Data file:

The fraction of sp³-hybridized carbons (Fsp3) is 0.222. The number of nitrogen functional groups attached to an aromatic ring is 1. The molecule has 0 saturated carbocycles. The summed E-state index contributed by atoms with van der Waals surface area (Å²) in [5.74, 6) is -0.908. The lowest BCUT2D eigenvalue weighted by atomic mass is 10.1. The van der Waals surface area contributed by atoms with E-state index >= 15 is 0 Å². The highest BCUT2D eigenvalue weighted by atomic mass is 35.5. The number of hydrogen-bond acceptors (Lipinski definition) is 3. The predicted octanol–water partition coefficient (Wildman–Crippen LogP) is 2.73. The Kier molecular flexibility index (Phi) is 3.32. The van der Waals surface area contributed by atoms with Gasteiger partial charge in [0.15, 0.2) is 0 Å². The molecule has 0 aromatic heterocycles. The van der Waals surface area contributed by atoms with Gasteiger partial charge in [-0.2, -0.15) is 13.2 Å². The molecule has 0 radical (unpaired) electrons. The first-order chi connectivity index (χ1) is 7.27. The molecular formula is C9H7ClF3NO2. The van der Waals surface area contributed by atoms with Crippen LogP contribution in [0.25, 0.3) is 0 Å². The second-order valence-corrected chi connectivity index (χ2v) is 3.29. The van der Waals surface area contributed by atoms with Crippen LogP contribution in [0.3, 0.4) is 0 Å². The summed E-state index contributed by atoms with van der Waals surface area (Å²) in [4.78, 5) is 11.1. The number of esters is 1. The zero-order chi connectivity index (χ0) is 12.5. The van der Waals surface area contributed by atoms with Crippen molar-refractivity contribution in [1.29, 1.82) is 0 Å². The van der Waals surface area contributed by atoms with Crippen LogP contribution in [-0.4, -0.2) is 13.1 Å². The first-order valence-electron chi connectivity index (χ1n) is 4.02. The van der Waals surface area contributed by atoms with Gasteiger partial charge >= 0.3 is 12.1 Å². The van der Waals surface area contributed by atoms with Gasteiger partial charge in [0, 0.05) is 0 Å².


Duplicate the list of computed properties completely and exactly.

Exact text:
The fraction of sp³-hybridized carbons (Fsp3) is 0.222. The number of nitrogen functional groups attached to an aromatic ring is 1. The molecule has 0 saturated carbocycles. The summed E-state index contributed by atoms with van der Waals surface area (Å²) in [5.74, 6) is -0.908. The lowest BCUT2D eigenvalue weighted by atomic mass is 10.1. The van der Waals surface area contributed by atoms with E-state index >= 15 is 0 Å². The highest BCUT2D eigenvalue weighted by atomic mass is 35.5. The number of hydrogen-bond acceptors (Lipinski definition) is 3. The predicted octanol–water partition coefficient (Wildman–Crippen LogP) is 2.73. The Kier molecular flexibility index (Phi) is 3.32. The van der Waals surface area contributed by atoms with Gasteiger partial charge in [0.15, 0.2) is 0 Å². The molecule has 0 aromatic heterocycles. The van der Waals surface area contributed by atoms with Gasteiger partial charge in [-0.2, -0.15) is 13.2 Å². The molecule has 0 radical (unpaired) electrons. The first-order chi connectivity index (χ1) is 7.27. The molecular formula is C9H7ClF3NO2. The van der Waals surface area contributed by atoms with Crippen LogP contribution in [0.25, 0.3) is 0 Å². The second-order valence-corrected chi connectivity index (χ2v) is 3.29. The van der Waals surface area contributed by atoms with Crippen LogP contribution in [0.3, 0.4) is 0 Å². The summed E-state index contributed by atoms with van der Waals surface area (Å²) in [4.78, 5) is 11.1. The number of esters is 1. The zero-order chi connectivity index (χ0) is 12.5. The van der Waals surface area contributed by atoms with Crippen molar-refractivity contribution in [1.29, 1.82) is 0 Å². The van der Waals surface area contributed by atoms with Crippen LogP contribution in [-0.4, -0.2) is 13.1 Å². The first-order valence-electron chi connectivity index (χ1n) is 4.02. The van der Waals surface area contributed by atoms with Gasteiger partial charge >= 0.3 is 12.1 Å². The van der Waals surface area contributed by atoms with Gasteiger partial charge in [0, 0.05) is 0 Å².